Tropical Fruit Forum - International Tropical Fruit Growers



Author Topic: Florida Mango trees planted in California  (Read 15274 times)

simon_grow

  • Hero Member
  • *****
  • Posts: 4955
  • USA, San Diego, CA, Zone 10a
    • View Profile
Florida Mango trees planted in California
« on: May 04, 2015, 10:21:35 AM »
Hello everyone, I'm looking for pictures of large Florida grafted/purchased Mango trees that are grown in California. Most of my trees are grafted trees purchased from Florida and they grow slowly. Even when they do grow with some vigor, the new growth is droopy and not strong and erect. I've seen some Florida grafted trees grown by well known and respected members of the CRFG and their grafted trees are dwarf compared to seedlings they grow and later grafted.

I would like to see pictures of large vigorous mango trees on their original rootstock. I'm sure there are some with nice large growing trees but I'm interested to see how many there actually are. If it turns out that very few people in California have large vigorous trees on Florida rootstock, we may want to consider an alternative method of growing Mangos here.

Please feel free to provide any pictures, thoughts, insight or ideas.

I'm thinking that I will be planting a lot more mango seeds directly into the ground and grafting them at the appropriate time. Thanks in advance!

Simon

michsu

  • Hero Member
  • *****
  • Posts: 547
    • Hacienda Heights, CA (Southern California, Los Angeles)
    • View Profile
    • Pictures of my trees.. nothing fancy
Re: Florida Mango trees planted in California
« Reply #1 on: May 04, 2015, 10:28:19 AM »
This WAS my Coconut Cream before it died.. somehow, I killed it by either putting a stake nearby and hitting a major root or overwatering.. but I water the same every other day.. I think it died after I inserted a big stake to hold up the tree.. this isn't a LARGE tree at all.. well, the tree was basically going to fall over.. none of the other trees do that though.. I have other trees and they just get taller and taller without bending forward..



« Last Edit: May 04, 2015, 10:32:45 AM by michsu »

JF

  • Hero Member
  • *****
  • Posts: 6305
  • North OC California Zone 10B/America Tropical 13A
    • View Profile
Re: Florida Mango trees planted in California
« Reply #2 on: May 04, 2015, 10:58:52 AM »
Simon you've seen Leo's and Eunice's orchard and they were force to use California rootstock for their mango trees. Eunice has her trees on Piņa rootstock because of the lack of vigor in turpentine

behlgarden

  • Hero Member
  • *****
  • Posts: 2071
    • CA, Zone 10 B
    • View Profile
    • LED Bulbs for Landscape Lighting
Re: Florida Mango trees planted in California
« Reply #3 on: May 04, 2015, 11:31:30 AM »
Simon, my Alphonso came from Florida and its a monster grower. but Alphonso are droopy in growth anyway so its hard to say. I can tell you one thing, Ataulfo root stock is much aggressive than manila, at least per my obesrvation, key is to not buy any plant bigger than 3 gal, as 7Gal and bigger plants tend to get rootbound and don't establish well, specially here in CA.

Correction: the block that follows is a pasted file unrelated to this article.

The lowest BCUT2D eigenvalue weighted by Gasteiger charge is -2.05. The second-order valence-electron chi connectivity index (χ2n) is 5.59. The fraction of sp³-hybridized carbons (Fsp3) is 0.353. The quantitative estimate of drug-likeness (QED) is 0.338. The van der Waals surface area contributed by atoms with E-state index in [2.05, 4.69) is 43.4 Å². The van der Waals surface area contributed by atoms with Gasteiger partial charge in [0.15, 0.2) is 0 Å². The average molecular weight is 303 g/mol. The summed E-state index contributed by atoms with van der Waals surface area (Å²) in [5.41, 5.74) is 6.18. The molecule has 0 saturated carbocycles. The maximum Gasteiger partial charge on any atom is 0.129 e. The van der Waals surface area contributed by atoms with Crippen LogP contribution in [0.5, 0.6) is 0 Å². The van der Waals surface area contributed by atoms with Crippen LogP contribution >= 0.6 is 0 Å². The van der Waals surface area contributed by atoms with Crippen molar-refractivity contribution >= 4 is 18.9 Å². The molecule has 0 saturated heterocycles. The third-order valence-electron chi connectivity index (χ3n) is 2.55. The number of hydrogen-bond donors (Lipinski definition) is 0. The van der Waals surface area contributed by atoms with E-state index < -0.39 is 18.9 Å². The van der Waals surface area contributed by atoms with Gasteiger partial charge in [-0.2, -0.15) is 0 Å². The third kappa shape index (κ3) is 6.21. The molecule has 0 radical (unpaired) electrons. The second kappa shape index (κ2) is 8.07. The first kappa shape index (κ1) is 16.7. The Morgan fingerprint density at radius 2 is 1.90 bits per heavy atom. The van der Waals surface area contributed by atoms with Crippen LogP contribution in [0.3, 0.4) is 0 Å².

this is the reason I chose the route of grafting, now all my plants are grafted on 3 gal manila. Ataulfo are hard to find.

barath

  • Hero Member
  • *****
  • Posts: 1010
    • Southern California, USDA Zone 10b
    • View Profile
Re: Florida Mango trees planted in California
« Reply #4 on: May 04, 2015, 12:01:46 PM »
Behl, could I ask a maybe dumb question?  When you say that Ataulfo is hard to find, I am a bit surprised because that is the main variety that is sold at the grocery here, whereas "true Manila" is pretty much never sold.  Are you using these grocery store seeds as rootstock, or do you have some other source for these rootstock seeds?

I have been planting lots of Ataulfo seeds as rootstock here, but it's hard for me to compare.  I have noticed that two Florida mangos (Coconut Cream and Lemon Zest) I have in pots are growing slowly in the same environment that a La Verne "manila" is growing like crazy.

By the way, Tim Thompson said that he's using Turpentine rootstock for the current orders of his mangos, and that he has developed a "improved Turpentine" of some sort that he will eventually switch over to.  I didn't get a chance to ask him the details of why.

Thanks!

behlgarden

  • Hero Member
  • *****
  • Posts: 2071
    • CA, Zone 10 B
    • View Profile
    • LED Bulbs for Landscape Lighting
Re: Florida Mango trees planted in California
« Reply #5 on: May 04, 2015, 12:19:11 PM »
Barath, what I meant hard to find is that not many offer Ataulfo rootstock for sale. I don't have time or patience to grow from seed for grafting. I buy my manila rootstock from Costco when they have a sale, its hard to predict when that happens.

I was fortunate to buy several ataulfo 3-gal rootstock 3 years ago from a nyrsery in North San Diego area, that nursery got sold and they no longer have it.

My one mango that I grafted in Aug last year grew 4' with over 15 branches on Ataulfo rootstock. same variety graft grafted in Sep last year grew only 12" on Manila. difference of course is that manila was in pot in the greenhouse. I will get true comparison this year as both are in the ground now.

barath

  • Hero Member
  • *****
  • Posts: 1010
    • Southern California, USDA Zone 10b
    • View Profile
Re: Florida Mango trees planted in California
« Reply #6 on: May 04, 2015, 01:32:09 PM »
Behl, thanks, that makes sense.  I will save all my Ataulfo seeds then!  I have been growing them in a greenhouse and they do great.  I don't have land to grow them direct seeded at the moment, but hope to try someday.

MangoFang

  • Palm Springs, CA, Zone 9B
  • Hero Member
  • *****
  • Posts: 1715
  • Palm Springs, CA
    • Riverside, Palm Springs/CA, 92264,9b
    • View Profile
Re: Florida Mango trees planted in California
« Reply #7 on: May 04, 2015, 03:39:00 PM »
Yeah, Simon, I've had the same puzzling observation on my diff. Florida-created mangoes -
some grow like crazy - the Alphonso and Valencia Pride and Lemon Zest - while others seems
to crawl - the Rosigold and Coconut Cream and Pina Colada (realizing of course some varieties
grow slower anyway) - but I do wonder just how the CA rootstock (which I think is normally manila -
at least from LaVerne) would do in a comparison test.  Don't have the time or room to do that of